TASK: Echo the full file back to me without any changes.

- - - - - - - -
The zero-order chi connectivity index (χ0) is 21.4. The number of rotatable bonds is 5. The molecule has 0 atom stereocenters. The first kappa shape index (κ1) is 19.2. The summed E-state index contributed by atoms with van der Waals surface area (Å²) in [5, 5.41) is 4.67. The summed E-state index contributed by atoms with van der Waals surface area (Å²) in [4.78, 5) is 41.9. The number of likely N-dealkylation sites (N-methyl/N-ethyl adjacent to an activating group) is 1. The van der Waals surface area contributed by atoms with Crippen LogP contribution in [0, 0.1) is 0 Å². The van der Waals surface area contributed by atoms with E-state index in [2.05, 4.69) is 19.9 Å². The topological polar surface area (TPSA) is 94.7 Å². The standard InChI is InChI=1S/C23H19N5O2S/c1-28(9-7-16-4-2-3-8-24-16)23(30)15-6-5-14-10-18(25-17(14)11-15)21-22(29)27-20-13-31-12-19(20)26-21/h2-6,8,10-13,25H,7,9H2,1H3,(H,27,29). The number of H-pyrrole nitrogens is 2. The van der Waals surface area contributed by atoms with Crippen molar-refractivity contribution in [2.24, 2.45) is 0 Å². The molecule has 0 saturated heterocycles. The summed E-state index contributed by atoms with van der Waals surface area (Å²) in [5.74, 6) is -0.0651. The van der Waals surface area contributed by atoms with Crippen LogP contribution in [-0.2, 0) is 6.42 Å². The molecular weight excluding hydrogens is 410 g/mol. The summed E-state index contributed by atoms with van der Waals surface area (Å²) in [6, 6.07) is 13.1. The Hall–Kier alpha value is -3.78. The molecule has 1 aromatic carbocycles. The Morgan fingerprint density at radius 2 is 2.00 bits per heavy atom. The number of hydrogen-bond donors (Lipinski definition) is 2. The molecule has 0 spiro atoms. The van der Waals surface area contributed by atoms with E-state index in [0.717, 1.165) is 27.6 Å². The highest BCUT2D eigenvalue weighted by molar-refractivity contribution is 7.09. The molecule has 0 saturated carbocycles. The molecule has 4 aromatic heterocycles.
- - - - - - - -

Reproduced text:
The zero-order chi connectivity index (χ0) is 21.4. The number of rotatable bonds is 5. The molecule has 0 atom stereocenters. The first kappa shape index (κ1) is 19.2. The summed E-state index contributed by atoms with van der Waals surface area (Å²) in [5, 5.41) is 4.67. The summed E-state index contributed by atoms with van der Waals surface area (Å²) in [4.78, 5) is 41.9. The number of likely N-dealkylation sites (N-methyl/N-ethyl adjacent to an activating group) is 1. The van der Waals surface area contributed by atoms with Crippen LogP contribution in [0, 0.1) is 0 Å². The van der Waals surface area contributed by atoms with E-state index in [2.05, 4.69) is 19.9 Å². The topological polar surface area (TPSA) is 94.7 Å². The standard InChI is InChI=1S/C23H19N5O2S/c1-28(9-7-16-4-2-3-8-24-16)23(30)15-6-5-14-10-18(25-17(14)11-15)21-22(29)27-20-13-31-12-19(20)26-21/h2-6,8,10-13,25H,7,9H2,1H3,(H,27,29). The number of H-pyrrole nitrogens is 2. The van der Waals surface area contributed by atoms with Crippen molar-refractivity contribution in [2.24, 2.45) is 0 Å². The molecule has 0 saturated heterocycles. The summed E-state index contributed by atoms with van der Waals surface area (Å²) in [5.74, 6) is -0.0651. The van der Waals surface area contributed by atoms with Crippen LogP contribution in [-0.2, 0) is 6.42 Å². The molecular weight excluding hydrogens is 410 g/mol. The summed E-state index contributed by atoms with van der Waals surface area (Å²) in [6, 6.07) is 13.1. The Hall–Kier alpha value is -3.78. The molecule has 1 aromatic carbocycles. The Morgan fingerprint density at radius 2 is 2.00 bits per heavy atom. The number of hydrogen-bond donors (Lipinski definition) is 2. The molecule has 0 spiro atoms. The van der Waals surface area contributed by atoms with E-state index in [0.717, 1.165) is 27.6 Å². The highest BCUT2D eigenvalue weighted by molar-refractivity contribution is 7.09. The molecule has 0 saturated carbocycles. The molecule has 4 aromatic heterocycles.